Spotlight: The Shepherds

“Plaque with the Annunciation to the Shepherds”, ca. 1165
The Metropolitan Museum of Art, 17.190.417

One of the most enduring and endearing Christmas images is that of a heavenly host of angels calling to fearful shepherds in the fields of Judea that on this day, in the city of David, a Savior was born.  These humble shepherds are the first to hear the proclamation that has remained integral to worship in the Christian faith, “’Glory to God in the highest, and on earth peace among men with whom he is pleased!’” (Luke 2:14).  The shepherds who find the infant Jesus wrapped in swaddling clothes and lying in a manger are the first to worship Jesus as the Messiah in the chronological narrative of Gospels.

How to Know Them and Where to Find Them: In contrast to the rich and gift-bearing magi who come to praise the newborn in the Gospel of Matthew, the shepherds are usually depicted in plain clothes.  In many depictions throughout the centuries, they have been portrayed as peasants, often times in clothing contemporary to the artist.  Sometimes they are shown holding bagpipes, the traditional instrument associated with sheep herders, as they were in the a painting exhibited at MOBIA earlier this year, loaned from the Cloisters.

"Bartolo

Bartolo di Fredi
“The Adoration of the Shepherds”, c. 1374
The Metropolitan Museum of Art, Cloisters Collection
25.120.288

The shepherds can be found in general Nativity scenes, but there exists a subset of those scenes, called the Adoration of the Shepherds, that specifically focuses on their encounter with the Holy Family.

The shepherds are also found in portrayals of the annunciation to them by the angels.

"Andrea

Andrea Mantegna
“The Adoration of the Shepherds”, shortly after 1450
The Metropolitan Museum of Art
32.130.2

Shepherd Sightings: The Metropolitan Museum of Art has several depictions of the shepherds of the Nativity story, including one by Renaissance artist Andrea Mantegna.  Another image, by a follower of Jan Joest of Kalkar, is based off of the visions of St. Bridget of Sweden, a fourteenth-century mystic who envisioned the Christ child as emanating a great light.

In Today’s World: The attendants of the Nativity have long stirred the imaginations of artists.  Lew Wallace, a Civil War general and author, devotes a lengthy passage to the experience of the shepherds in his novel Ben Hur: A Tale of the Christ.  Though best known as a film, the original 1880 novel introduces the story by lavishing attention on the various figures who adored the infant Jesus.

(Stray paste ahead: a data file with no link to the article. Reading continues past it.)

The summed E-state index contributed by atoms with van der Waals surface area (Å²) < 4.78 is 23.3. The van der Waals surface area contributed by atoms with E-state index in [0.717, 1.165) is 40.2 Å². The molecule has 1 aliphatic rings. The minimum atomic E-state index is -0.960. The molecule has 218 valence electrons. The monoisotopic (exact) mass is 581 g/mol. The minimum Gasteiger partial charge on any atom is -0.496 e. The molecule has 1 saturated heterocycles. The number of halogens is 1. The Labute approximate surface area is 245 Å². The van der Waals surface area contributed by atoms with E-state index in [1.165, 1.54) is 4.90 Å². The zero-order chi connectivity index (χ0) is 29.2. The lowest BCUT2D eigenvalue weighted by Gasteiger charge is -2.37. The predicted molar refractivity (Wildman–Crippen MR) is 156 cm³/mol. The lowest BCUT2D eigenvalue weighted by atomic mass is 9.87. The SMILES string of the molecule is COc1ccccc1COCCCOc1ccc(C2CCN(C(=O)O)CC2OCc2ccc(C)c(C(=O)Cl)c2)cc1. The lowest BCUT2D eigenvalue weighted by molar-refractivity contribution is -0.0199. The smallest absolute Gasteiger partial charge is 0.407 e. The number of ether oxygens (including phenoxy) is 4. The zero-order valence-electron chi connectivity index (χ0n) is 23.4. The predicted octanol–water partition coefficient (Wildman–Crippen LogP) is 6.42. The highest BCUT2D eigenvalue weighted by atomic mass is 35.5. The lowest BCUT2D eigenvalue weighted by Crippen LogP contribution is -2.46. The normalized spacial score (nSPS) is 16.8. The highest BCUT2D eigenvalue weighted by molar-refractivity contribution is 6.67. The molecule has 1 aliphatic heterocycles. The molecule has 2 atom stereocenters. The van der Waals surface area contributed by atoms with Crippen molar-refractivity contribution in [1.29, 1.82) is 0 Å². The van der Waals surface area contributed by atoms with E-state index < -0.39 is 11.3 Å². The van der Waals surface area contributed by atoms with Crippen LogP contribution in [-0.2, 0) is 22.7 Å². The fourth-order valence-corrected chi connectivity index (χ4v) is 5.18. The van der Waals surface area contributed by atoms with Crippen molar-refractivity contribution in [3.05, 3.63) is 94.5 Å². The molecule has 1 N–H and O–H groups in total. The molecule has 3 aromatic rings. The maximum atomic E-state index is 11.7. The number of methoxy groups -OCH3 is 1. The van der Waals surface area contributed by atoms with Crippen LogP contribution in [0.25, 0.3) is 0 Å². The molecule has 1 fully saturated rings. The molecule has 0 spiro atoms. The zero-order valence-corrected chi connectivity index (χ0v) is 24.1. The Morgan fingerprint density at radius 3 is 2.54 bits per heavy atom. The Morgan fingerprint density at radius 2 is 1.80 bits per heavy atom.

The shepherds are treated to screen time in 2006’s The Nativity Story.  Before the birth of her son, Mary encounters an elderly shepherd on way to Bethlehem who tells her that he was never blessed enough in life to receive a gift.  Later, when the shepherds come to adore the child, Mary holds her baby out the teary-eyed shepherd, and when he touches the infant, she tells him, “Each of us is given a gift.”

"Follower

Follower of Jan Joest of Kalkar
“The Adoration of the Christ Child”
The Metropolitan Museum of Art
1982.60.22

Whether it be in tender, in-depth portrayals like this, through the singing of a Christmas carol like “Hark! The Herald Angels Sing”, or in a family’s chreche, lovingly displayed every holiday season, the inclusion of the shepherds brings a sense of humility, wonder, and awe to the Nativity scene.

- T.C. for MOBIA

Merry Christmas from MOBIA!

MOBIA strives to uncover and celebrate the myriad ways the Bible has impacted the history of art.  On this Christmas Eve, we look to a classic, A Charlie Brown Christmas, to show that even Charles M. Schulz and Peanuts were influenced by the Bible.  Here’s Linus, reciting from the Gospel of Luke, to answer Charlie Brown’s question of the meaning of Christmas.

Spotlights on Broadway: The Head of St. Andrew

The commitment of Tiffany Studio’s Ecclesiastical Department to “elevate the beauty of religion” is evident in their works as varied as leaded-glass windows, mosaics, baptismal fonts, and church furnishings that feature innovative designs and fine materials. Louis C. Tiffany employed skilled chemists, designers, and craftsmen within his workshop and their meticulous attention to detail can be seen in the Head of St. Andrew, detail for a Last Supper composition. This mosaic is the subject of the upcoming “Spotlight Tour” here at MOBIA on Thursday, December 27th at 6:30 pm where a docent will lead a free 20-minute talk that will also discuss the overall theme of the exhibition Louis C. Tiffany and the Art of Devotion.

"Tiffany